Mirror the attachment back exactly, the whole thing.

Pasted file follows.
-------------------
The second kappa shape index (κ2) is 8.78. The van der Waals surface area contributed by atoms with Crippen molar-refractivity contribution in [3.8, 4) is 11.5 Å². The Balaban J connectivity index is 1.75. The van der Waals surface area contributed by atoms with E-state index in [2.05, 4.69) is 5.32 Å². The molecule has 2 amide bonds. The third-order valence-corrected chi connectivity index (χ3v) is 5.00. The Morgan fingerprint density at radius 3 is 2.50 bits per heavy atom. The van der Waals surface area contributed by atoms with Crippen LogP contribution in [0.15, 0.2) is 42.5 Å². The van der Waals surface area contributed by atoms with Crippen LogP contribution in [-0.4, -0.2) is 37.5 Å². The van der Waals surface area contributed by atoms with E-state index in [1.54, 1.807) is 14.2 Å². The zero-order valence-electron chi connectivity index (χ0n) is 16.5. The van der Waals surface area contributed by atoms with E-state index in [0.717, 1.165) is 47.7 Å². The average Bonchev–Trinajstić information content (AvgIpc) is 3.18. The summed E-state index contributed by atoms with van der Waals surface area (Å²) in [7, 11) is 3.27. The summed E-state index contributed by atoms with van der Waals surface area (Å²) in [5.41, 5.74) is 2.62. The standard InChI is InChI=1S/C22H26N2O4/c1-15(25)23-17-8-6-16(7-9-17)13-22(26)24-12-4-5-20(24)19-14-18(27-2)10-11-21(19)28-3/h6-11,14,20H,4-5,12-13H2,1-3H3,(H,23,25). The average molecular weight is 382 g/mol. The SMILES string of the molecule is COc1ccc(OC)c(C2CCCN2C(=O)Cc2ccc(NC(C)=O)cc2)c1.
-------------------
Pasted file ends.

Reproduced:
The second kappa shape index (κ2) is 8.78. The van der Waals surface area contributed by atoms with Crippen molar-refractivity contribution in [3.8, 4) is 11.5 Å². The Balaban J connectivity index is 1.75. The van der Waals surface area contributed by atoms with E-state index in [2.05, 4.69) is 5.32 Å². The molecule has 2 amide bonds. The third-order valence-corrected chi connectivity index (χ3v) is 5.00. The Morgan fingerprint density at radius 3 is 2.50 bits per heavy atom. The van der Waals surface area contributed by atoms with Crippen LogP contribution in [0.15, 0.2) is 42.5 Å². The van der Waals surface area contributed by atoms with Crippen LogP contribution in [-0.4, -0.2) is 37.5 Å². The van der Waals surface area contributed by atoms with E-state index in [1.54, 1.807) is 14.2 Å². The zero-order valence-electron chi connectivity index (χ0n) is 16.5. The van der Waals surface area contributed by atoms with E-state index in [0.717, 1.165) is 47.7 Å². The average Bonchev–Trinajstić information content (AvgIpc) is 3.18. The summed E-state index contributed by atoms with van der Waals surface area (Å²) in [7, 11) is 3.27. The summed E-state index contributed by atoms with van der Waals surface area (Å²) in [5.41, 5.74) is 2.62. The standard InChI is InChI=1S/C22H26N2O4/c1-15(25)23-17-8-6-16(7-9-17)13-22(26)24-12-4-5-20(24)19-14-18(27-2)10-11-21(19)28-3/h6-11,14,20H,4-5,12-13H2,1-3H3,(H,23,25). The average molecular weight is 382 g/mol. The SMILES string of the molecule is COc1ccc(OC)c(C2CCCN2C(=O)Cc2ccc(NC(C)=O)cc2)c1.